- CPP contributions should be based on a rate which will provide 70% of pre retirement income.
- Government should not allow claw back of CPP benefits to high income seniors because they made the contributions over the course of their work life.
Question #3 - Does the retirement income system currently have the appropriate mix of public and private support?
- No response
Question #4 - Are changes needed to further strengthen Canada’s retirement income system?
- Lower taxes
- Legislative changes to protect employee pension plans including
i.An agreement between the federal and provincial governments that guarantee employer contributions to pension plans and provincial entitlements to termination, vacation and separation payments are made in the same way and subject to the same regulations as payroll remittances. This would protect the income of workers in the event of employer bankruptcy/receivership. This would also save the government hundreds of millions of dollars each year in Employment Insurance Benefits, WEPP payments, social, justice and healthcare costs.
ii.Legislation should also be enacted to prohibit access by employers to employee pension plans or establish limits on the amount a company can access.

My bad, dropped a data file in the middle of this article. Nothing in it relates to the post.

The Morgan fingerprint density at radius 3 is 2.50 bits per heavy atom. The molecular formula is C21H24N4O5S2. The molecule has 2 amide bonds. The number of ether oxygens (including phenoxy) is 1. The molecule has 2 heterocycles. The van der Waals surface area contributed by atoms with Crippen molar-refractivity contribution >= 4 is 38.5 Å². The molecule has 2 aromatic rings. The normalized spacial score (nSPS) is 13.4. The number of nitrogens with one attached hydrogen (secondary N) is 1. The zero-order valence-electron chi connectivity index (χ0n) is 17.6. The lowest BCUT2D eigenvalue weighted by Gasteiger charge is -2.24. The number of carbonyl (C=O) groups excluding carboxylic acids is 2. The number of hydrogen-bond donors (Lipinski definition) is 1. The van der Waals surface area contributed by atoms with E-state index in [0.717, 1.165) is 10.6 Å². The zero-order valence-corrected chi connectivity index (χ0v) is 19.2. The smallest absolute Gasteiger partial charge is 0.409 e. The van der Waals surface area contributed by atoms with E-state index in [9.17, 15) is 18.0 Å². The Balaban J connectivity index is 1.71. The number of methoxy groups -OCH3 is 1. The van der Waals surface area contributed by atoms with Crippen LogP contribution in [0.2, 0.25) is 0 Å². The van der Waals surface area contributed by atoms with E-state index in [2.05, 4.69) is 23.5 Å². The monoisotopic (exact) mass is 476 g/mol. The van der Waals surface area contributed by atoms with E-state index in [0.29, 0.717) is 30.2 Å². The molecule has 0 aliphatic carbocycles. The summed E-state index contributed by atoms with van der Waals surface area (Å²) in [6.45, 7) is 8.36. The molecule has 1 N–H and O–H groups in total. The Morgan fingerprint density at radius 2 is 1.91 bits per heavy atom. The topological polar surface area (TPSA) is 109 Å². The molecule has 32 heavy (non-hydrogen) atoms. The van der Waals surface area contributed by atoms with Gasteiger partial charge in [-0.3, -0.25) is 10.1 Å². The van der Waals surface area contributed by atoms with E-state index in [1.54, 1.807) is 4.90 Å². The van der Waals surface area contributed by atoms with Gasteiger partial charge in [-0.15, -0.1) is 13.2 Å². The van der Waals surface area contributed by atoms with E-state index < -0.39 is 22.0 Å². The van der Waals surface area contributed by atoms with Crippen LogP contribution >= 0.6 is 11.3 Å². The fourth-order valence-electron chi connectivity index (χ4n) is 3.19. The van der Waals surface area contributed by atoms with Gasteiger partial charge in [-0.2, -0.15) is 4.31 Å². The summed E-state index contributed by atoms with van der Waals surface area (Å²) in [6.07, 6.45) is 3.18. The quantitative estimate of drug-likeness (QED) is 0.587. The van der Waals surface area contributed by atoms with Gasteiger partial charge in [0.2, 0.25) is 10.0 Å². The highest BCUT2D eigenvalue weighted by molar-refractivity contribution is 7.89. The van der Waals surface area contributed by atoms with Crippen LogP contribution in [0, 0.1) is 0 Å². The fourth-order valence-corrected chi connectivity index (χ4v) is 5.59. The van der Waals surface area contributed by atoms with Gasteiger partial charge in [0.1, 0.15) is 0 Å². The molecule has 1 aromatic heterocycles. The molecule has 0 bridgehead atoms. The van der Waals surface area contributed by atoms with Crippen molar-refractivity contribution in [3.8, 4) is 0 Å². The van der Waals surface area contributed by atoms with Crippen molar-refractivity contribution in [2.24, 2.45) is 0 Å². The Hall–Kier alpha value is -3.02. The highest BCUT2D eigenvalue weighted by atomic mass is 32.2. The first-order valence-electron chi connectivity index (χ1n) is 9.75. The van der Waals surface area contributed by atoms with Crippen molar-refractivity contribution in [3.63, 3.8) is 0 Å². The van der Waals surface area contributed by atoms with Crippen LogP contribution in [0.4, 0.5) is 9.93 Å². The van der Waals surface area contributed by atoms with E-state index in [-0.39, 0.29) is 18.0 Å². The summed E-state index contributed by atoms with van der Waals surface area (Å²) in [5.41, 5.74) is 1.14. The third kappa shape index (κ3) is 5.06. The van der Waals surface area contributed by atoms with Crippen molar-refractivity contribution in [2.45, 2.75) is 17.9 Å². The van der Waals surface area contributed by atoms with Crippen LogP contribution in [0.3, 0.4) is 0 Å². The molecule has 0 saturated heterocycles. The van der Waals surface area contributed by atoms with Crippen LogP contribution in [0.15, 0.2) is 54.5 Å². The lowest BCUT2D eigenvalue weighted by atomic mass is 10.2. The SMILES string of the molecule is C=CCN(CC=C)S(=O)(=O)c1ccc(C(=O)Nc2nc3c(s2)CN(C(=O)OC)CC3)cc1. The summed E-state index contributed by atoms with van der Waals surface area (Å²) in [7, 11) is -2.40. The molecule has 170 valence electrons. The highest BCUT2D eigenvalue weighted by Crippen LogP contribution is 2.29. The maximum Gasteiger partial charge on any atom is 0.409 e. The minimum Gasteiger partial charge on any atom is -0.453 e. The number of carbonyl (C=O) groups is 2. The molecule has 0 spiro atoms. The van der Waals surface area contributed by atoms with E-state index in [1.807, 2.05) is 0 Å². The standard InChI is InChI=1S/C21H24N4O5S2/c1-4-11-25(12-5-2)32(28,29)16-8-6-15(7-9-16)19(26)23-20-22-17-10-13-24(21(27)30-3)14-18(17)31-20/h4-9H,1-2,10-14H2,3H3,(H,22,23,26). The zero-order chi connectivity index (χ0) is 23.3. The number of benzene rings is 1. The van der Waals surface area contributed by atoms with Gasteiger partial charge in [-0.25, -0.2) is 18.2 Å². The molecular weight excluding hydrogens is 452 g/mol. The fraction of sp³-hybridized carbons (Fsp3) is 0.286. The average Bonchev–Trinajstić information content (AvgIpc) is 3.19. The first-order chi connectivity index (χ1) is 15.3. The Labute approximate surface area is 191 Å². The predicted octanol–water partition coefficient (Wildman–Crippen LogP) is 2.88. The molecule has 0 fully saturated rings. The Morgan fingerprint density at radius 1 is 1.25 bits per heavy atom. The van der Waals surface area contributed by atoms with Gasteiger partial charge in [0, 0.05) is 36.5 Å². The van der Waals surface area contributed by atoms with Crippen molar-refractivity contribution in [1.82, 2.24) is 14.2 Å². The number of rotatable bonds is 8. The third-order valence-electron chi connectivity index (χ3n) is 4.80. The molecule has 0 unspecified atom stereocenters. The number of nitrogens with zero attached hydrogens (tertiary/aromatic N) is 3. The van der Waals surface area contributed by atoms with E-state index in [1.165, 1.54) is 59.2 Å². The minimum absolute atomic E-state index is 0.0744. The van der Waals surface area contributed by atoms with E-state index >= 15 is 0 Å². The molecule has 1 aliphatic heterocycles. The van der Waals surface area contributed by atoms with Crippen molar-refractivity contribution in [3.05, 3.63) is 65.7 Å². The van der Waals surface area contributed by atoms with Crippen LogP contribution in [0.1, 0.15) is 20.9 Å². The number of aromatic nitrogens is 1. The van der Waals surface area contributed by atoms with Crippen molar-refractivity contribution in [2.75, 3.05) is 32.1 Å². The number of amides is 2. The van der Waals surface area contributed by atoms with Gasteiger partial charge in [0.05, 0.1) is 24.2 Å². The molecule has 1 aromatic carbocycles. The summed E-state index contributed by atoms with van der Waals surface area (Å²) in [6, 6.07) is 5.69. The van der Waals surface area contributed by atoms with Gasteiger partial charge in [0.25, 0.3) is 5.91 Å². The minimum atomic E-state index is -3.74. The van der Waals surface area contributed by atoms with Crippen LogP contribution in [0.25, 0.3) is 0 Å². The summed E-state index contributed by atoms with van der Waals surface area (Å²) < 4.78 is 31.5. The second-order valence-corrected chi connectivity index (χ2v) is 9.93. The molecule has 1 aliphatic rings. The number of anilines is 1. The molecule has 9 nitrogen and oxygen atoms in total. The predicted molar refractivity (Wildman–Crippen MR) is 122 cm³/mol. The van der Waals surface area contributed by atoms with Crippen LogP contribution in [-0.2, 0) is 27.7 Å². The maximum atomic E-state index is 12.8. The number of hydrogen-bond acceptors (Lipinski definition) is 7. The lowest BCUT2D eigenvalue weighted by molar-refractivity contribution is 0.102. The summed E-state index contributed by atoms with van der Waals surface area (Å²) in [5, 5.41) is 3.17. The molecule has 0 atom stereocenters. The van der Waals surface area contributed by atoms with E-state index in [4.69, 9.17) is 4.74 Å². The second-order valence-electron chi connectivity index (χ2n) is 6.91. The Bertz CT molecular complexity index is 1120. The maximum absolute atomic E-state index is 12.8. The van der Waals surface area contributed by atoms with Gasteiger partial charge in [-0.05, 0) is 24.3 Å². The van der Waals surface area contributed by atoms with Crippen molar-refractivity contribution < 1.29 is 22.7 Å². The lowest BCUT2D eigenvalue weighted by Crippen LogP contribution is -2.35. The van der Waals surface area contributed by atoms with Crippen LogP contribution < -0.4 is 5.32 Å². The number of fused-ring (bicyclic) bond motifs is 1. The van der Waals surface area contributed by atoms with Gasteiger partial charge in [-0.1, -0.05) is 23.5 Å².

Question #5 - Should there be more mandatory retirement savings?
- People cannot spend what they do not see or cannot access.
- Must include everyone in CPP
- Direct a percentage of tax refunds to CPP in addition to payroll contributions
Question #6 - Should individuals be auto-enrolled in any new voluntary savings program?
- If a person is auto-enrolled it is no longer a voluntary savings plan
- Auto-enrolment is good if there are opt out provisions
- Auto enrolment only for government operated plans
Question #7 - Should increased savings, whether mandatory or voluntary, be locked-in for retirement purposes only?
- The Government has no business in telling people what they can do with for retirement purposes only their own money
- Locked in funds should have limited access and then only for pre defined emergencies
- The only way to ensure retirement income is to prohibit access to savings until retirement – no exceptions.
Question #8 - Should there be more flexibility and choice with respect to private
- Canada Savings Bonds should be tax free to encourage Canadians to invest in their country